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this happened. they gathered records, emails, text messages from santa fe county as well as from communications from the "rust" production. i want to share here a quote from their article, what alec baldwin said as he was doing this move. the "l.a. times" says he placed his hand on the colt .45 revolver in its holster. i guess i'm going to take this out, pull it and go bang. as we previously reported, this was a rehearsal, and assistant director dave halls had told investigators he had handed baldwin a cold gun. director joe souza told us he heard the term cold gun on set and this was a rehearsal where baldwin was practicing a cross draw, where the shooter pulls the weapon from the holster from the opposite side of the body from the draw arm.
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so we knew some of that context, but this is the first time we're hearing an exact quote from alec baldwin has reported by the "l.a. times." of course as you said on saturday, baldwin spoke in front of cameras for the first time saying also that he was friends with hutchins and that he even took her and director souza to dinner when he arrived on set and this is very devastating for everyone. >> natasha, thank you. we are now just moments away from the start of jury selection, the trial of kyle rittenhouse. he's the illinois teenager who shot and killed two people, wujded another with an ar-15-style rifle during a protest in kenosha, wisconsin, last summer. >> he drove from his home to take part in this, carrying a semiautomatic rifle with him. the trial tests the legality of vigilante killings as defense lawyers claim that rittenhouse, 17, was acting in self-defense. omar jimenez is live in kenosha this morning. omar, talk about this litmus
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test in place for selecting jurors here. >> reporter: perception is going to be everything here. it's why, when the judge ruled that the word victims could not be used but the words drivers and looters could be used is so crucial prosecutors argue on this front. he has been consistent on that. every pretile he's not allowed the word "victim" to be used, but prosecutors argue now is the most crucial time. the jury selection process will begin in a few minutes at the top of the hour. up to 150 prospeck tich jurors are expected to be called over the course of this process to whittle down to 12-plus alternates. as a reminder, the charges rittenhouse is facing, five felonies and a misdemeanor. among the felonies, first-degree intentional homicide, first-degree reckless homicide and that misdemeanor possession of a dangerous weapon under the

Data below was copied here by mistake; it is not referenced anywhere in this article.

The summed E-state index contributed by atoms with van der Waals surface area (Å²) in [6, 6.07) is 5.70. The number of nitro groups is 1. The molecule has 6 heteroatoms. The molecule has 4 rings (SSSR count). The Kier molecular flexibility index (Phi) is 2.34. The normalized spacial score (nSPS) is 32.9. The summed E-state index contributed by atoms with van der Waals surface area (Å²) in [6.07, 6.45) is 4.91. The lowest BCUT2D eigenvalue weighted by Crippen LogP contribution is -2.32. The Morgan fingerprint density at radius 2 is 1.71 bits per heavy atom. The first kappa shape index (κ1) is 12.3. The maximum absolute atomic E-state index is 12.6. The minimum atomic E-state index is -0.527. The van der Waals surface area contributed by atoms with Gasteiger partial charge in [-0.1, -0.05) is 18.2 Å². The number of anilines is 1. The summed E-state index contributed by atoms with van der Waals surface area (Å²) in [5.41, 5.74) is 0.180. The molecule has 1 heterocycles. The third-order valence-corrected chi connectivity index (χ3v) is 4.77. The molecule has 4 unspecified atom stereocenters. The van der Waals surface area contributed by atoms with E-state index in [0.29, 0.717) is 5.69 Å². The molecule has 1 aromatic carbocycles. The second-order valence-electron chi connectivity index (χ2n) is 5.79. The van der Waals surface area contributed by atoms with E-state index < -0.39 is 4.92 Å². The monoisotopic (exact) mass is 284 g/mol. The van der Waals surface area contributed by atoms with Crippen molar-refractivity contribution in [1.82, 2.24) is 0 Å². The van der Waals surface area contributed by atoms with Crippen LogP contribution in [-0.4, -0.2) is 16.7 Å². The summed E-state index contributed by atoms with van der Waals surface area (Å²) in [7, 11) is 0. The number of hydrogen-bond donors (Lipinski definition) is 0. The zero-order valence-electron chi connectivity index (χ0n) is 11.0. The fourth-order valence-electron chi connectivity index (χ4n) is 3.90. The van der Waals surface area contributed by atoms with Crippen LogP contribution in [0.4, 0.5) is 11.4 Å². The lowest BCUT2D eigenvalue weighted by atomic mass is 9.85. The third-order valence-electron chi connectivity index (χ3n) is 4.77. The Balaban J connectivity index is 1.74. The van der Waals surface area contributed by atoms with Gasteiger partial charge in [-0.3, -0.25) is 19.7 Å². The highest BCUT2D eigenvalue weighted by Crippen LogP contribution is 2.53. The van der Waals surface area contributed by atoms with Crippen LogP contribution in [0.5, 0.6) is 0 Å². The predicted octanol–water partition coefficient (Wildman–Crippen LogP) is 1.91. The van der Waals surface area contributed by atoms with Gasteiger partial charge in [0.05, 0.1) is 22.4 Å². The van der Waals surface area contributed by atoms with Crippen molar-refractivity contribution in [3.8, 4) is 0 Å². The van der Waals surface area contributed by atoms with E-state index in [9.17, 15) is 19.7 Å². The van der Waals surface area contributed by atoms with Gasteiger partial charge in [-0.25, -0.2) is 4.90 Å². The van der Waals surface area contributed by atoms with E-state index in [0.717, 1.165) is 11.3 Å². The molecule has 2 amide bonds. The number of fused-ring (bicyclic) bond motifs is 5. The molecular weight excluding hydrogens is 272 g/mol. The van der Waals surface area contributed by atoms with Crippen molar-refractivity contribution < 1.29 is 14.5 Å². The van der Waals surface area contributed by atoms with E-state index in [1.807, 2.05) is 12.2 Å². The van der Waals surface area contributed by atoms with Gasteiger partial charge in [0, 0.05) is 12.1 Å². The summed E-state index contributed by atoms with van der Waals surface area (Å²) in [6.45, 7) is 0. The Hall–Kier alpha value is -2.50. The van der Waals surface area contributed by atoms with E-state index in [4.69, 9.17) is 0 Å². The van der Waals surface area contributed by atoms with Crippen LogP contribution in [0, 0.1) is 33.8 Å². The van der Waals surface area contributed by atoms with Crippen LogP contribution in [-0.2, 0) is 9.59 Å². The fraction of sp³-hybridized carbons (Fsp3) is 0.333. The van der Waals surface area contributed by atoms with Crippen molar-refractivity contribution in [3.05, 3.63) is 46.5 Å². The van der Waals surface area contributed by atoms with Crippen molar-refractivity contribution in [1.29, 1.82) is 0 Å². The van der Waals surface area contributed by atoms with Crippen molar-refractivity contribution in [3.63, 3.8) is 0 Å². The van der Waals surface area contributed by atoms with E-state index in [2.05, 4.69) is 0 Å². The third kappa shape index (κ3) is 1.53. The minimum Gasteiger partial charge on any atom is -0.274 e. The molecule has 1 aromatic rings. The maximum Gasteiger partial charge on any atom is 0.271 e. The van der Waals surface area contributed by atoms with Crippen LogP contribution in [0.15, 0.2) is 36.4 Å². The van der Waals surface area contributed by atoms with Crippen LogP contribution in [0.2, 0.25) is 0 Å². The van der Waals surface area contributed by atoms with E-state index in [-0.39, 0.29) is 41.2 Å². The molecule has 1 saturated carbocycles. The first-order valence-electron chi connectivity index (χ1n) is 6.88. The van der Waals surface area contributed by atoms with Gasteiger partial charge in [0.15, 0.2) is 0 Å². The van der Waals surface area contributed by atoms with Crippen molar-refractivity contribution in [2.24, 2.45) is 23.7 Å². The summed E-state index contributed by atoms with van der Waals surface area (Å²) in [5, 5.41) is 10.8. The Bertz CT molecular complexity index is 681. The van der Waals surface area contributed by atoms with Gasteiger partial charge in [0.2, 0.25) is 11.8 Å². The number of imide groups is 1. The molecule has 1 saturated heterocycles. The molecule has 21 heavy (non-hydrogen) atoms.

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age of 18. >> we'll be looking to you for more updates as they come in. appreciate it. still ahead, president biden expected to address world leaders on the global climate crisis. stay with us. up to one million dollars. that's how much university of phoenix is committing to create 400 scholarships this month alone. because we believe everybody deserves a chance. see what scholarships you may qualify for at
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good monday morning. i'm erica hill. >> i'm jim sciutto. back in washington, president biden set to speak in glasgow, scotland, this hour as we looks to re-establish the u.s. as one of the leaders in the global fight against climate change. right now, hundreds of world leaders are gathered for what's known as the